Google Now on Tap basically scans on-screen text, and then susses out context and relevance. Reading a Reddit post on performance cars, it gave me information cards on the two cars mentioned first. It also works in Spotify: Summoning Google Now On Tap while a song is playing will trigger an information card on the band, and from there you can navigate to the band’s YouTube channel.
This is exactly why I wanted a Nexus phone: To get Google’s latest Android features as soon as they’re available.
Pure, uncompromised Android
The Nexus 6P is packed with 3GB of RAM and a zippy processor. It has a great camera, and charges quickly thanks to USB-C. I’ll let Florence Ion explain more about the hardware when we publish her full review soon. But even if the hardware experience wasn’t quite so good, I’d still recommend the 6P hands-down because it runs pure Android without the heaving bloat of manufacturer customizations.
The Marshmallow interface is beautiful, intuitive and devoid of superfluous “features” that manufacturers impose to “improve” user experience. It’s also lightning quick—a nice fringe benefit when you avoid stapling unnecessary software onto a perfectly good OS. And you can rest assured that if Google announced a particular design element, performance enhancement, or search trick at its last I/O keynote, then all those improvements will appear on the latest Nexus phone first.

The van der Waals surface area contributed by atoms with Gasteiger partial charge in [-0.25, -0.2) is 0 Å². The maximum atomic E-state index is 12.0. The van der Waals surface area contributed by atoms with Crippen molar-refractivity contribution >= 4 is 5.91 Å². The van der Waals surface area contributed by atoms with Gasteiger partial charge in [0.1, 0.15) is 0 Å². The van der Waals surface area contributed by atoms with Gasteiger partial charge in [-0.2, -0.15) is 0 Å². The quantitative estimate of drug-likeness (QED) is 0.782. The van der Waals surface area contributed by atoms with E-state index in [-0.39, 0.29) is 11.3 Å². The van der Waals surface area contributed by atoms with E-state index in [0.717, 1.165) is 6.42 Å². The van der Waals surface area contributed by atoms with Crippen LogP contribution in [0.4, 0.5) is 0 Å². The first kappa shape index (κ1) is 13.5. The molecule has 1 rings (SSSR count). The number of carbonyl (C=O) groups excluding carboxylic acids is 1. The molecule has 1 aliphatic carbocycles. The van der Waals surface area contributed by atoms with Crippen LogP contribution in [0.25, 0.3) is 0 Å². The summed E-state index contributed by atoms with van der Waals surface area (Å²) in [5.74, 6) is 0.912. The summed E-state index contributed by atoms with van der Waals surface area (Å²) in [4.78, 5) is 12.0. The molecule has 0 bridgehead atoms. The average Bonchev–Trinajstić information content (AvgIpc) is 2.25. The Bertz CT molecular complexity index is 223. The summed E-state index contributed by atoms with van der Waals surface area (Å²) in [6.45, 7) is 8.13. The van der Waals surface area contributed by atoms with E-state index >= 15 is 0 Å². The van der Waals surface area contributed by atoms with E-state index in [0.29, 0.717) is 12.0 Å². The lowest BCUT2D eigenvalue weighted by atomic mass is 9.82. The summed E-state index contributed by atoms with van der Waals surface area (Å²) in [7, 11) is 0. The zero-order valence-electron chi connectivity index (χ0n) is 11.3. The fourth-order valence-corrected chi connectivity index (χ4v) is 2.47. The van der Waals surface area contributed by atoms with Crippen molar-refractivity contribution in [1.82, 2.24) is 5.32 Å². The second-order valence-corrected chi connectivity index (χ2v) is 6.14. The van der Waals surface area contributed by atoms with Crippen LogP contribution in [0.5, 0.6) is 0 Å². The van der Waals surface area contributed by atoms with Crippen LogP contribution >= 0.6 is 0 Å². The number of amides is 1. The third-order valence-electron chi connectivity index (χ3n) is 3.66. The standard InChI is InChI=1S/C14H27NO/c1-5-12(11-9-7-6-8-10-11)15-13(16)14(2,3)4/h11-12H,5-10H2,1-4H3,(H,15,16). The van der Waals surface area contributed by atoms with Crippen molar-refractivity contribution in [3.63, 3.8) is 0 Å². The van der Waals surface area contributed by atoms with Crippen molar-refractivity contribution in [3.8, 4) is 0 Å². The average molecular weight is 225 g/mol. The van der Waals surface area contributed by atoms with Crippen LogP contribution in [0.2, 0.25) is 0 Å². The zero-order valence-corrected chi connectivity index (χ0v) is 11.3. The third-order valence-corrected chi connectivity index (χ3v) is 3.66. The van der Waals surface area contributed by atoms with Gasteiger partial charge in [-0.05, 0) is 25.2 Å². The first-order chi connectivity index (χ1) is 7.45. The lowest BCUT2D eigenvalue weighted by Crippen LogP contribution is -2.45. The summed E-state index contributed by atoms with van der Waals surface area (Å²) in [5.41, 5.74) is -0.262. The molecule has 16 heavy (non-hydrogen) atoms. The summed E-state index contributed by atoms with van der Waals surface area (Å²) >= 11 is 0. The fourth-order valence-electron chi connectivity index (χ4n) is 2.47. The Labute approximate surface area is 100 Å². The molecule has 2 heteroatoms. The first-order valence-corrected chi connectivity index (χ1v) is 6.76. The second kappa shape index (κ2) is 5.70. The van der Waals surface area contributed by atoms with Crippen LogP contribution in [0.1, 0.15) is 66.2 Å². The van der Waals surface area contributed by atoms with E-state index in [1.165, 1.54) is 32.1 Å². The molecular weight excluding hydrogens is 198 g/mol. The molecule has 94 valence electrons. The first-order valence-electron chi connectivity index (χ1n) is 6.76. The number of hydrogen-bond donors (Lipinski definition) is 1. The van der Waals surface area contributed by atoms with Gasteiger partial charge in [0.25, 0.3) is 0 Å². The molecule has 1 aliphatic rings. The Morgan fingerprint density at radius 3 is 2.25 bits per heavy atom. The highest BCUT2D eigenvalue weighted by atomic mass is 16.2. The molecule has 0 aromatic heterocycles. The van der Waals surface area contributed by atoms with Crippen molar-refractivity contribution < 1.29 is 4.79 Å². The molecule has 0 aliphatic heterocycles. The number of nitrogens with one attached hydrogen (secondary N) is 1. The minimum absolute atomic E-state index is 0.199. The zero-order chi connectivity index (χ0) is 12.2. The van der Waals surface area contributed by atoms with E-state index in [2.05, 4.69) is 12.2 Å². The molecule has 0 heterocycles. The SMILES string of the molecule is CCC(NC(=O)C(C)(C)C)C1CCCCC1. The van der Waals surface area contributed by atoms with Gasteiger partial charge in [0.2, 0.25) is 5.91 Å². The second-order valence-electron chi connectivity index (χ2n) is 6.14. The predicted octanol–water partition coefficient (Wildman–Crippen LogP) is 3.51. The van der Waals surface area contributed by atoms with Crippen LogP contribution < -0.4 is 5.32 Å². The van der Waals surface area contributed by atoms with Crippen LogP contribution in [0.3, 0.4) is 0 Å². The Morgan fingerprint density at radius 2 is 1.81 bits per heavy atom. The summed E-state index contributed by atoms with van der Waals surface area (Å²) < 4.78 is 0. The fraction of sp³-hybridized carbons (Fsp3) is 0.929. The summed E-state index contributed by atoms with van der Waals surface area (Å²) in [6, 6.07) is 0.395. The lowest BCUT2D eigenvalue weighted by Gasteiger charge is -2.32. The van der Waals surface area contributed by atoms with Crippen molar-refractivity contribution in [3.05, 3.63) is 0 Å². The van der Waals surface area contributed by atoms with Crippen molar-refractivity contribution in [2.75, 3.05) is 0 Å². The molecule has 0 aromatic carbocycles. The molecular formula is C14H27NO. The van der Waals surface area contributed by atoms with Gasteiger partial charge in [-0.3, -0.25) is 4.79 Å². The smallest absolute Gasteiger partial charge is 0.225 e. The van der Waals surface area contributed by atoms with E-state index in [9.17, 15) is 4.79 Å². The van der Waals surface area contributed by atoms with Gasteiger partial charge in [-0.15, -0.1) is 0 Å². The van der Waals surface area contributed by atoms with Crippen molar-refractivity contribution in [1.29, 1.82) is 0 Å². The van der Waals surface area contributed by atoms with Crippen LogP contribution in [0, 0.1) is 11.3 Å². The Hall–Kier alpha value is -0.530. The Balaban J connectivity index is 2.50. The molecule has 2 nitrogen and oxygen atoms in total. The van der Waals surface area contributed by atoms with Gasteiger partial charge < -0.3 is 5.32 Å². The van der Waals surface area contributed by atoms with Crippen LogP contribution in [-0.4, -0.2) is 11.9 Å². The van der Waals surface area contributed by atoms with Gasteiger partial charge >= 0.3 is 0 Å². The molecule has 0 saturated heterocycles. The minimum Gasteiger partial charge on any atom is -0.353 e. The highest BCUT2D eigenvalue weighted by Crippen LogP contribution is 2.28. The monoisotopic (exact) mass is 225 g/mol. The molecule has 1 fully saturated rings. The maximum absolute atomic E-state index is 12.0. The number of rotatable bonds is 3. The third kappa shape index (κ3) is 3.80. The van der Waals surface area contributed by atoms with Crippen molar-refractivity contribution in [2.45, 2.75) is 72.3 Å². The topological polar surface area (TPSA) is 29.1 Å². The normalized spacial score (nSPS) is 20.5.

In this respect, owning a Nexus 6P is like owning an iPhone. When you update your OS, you get the entire software experience—and nothing else—just as the system developers intended.
And of course you also get system updates and security updates as soon Google makes them available, ensuring your Nexus 6P will always be on the cutting-edge of features in the Android universe. Seriously, with a phone this capable, I can’t find any reason to buy one of the current flagships phones from Google’s Android partners. Some might offer a nice little addition here and there (I’m thinking about LG’s camera software and Samsung’s charging features), but the Nexus 6P beats all of them as a sublimely integrated hardware/software package.
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